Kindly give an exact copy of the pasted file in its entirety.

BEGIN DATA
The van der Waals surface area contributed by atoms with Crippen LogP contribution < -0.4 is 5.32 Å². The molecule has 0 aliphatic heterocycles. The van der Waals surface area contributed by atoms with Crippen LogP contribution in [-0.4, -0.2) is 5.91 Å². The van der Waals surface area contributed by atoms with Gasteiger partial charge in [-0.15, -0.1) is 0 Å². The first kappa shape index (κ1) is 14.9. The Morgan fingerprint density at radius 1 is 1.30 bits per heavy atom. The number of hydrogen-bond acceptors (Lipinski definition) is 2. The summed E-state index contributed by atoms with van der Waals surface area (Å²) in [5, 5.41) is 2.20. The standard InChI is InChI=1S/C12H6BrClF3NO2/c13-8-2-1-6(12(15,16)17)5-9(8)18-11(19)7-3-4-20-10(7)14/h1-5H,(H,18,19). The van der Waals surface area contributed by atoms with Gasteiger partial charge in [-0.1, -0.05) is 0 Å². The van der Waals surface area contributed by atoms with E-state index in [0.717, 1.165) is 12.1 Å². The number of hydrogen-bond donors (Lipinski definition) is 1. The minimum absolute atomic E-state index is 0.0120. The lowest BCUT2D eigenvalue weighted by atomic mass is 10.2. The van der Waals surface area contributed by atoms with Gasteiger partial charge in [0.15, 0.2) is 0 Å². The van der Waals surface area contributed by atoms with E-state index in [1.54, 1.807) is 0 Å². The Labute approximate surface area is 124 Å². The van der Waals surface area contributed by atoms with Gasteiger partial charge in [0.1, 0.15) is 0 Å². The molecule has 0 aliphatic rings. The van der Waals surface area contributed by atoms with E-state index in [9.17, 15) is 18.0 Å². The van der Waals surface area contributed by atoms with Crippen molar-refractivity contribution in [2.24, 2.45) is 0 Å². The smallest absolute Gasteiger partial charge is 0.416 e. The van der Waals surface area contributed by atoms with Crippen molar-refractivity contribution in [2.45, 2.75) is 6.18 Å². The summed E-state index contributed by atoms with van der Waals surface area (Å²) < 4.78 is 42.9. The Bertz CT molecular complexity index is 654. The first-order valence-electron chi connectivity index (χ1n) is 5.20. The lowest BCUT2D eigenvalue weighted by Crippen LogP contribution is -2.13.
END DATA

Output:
The van der Waals surface area contributed by atoms with Crippen LogP contribution < -0.4 is 5.32 Å². The molecule has 0 aliphatic heterocycles. The van der Waals surface area contributed by atoms with Crippen LogP contribution in [-0.4, -0.2) is 5.91 Å². The van der Waals surface area contributed by atoms with Gasteiger partial charge in [-0.15, -0.1) is 0 Å². The first kappa shape index (κ1) is 14.9. The Morgan fingerprint density at radius 1 is 1.30 bits per heavy atom. The number of hydrogen-bond acceptors (Lipinski definition) is 2. The summed E-state index contributed by atoms with van der Waals surface area (Å²) in [5, 5.41) is 2.20. The standard InChI is InChI=1S/C12H6BrClF3NO2/c13-8-2-1-6(12(15,16)17)5-9(8)18-11(19)7-3-4-20-10(7)14/h1-5H,(H,18,19). The van der Waals surface area contributed by atoms with Gasteiger partial charge in [-0.1, -0.05) is 0 Å². The van der Waals surface area contributed by atoms with E-state index in [0.717, 1.165) is 12.1 Å². The number of hydrogen-bond donors (Lipinski definition) is 1. The minimum absolute atomic E-state index is 0.0120. The lowest BCUT2D eigenvalue weighted by atomic mass is 10.2. The van der Waals surface area contributed by atoms with Gasteiger partial charge in [0.15, 0.2) is 0 Å². The van der Waals surface area contributed by atoms with E-state index in [1.54, 1.807) is 0 Å². The Labute approximate surface area is 124 Å². The van der Waals surface area contributed by atoms with Gasteiger partial charge in [0.1, 0.15) is 0 Å². The molecule has 0 aliphatic rings. The van der Waals surface area contributed by atoms with E-state index in [9.17, 15) is 18.0 Å². The van der Waals surface area contributed by atoms with Crippen molar-refractivity contribution in [2.24, 2.45) is 0 Å². The smallest absolute Gasteiger partial charge is 0.416 e. The van der Waals surface area contributed by atoms with Crippen molar-refractivity contribution in [2.45, 2.75) is 6.18 Å². The summed E-state index contributed by atoms with van der Waals surface area (Å²) < 4.78 is 42.9. The Bertz CT molecular complexity index is 654. The first-order valence-electron chi connectivity index (χ1n) is 5.20. The lowest BCUT2D eigenvalue weighted by Crippen LogP contribution is -2.13.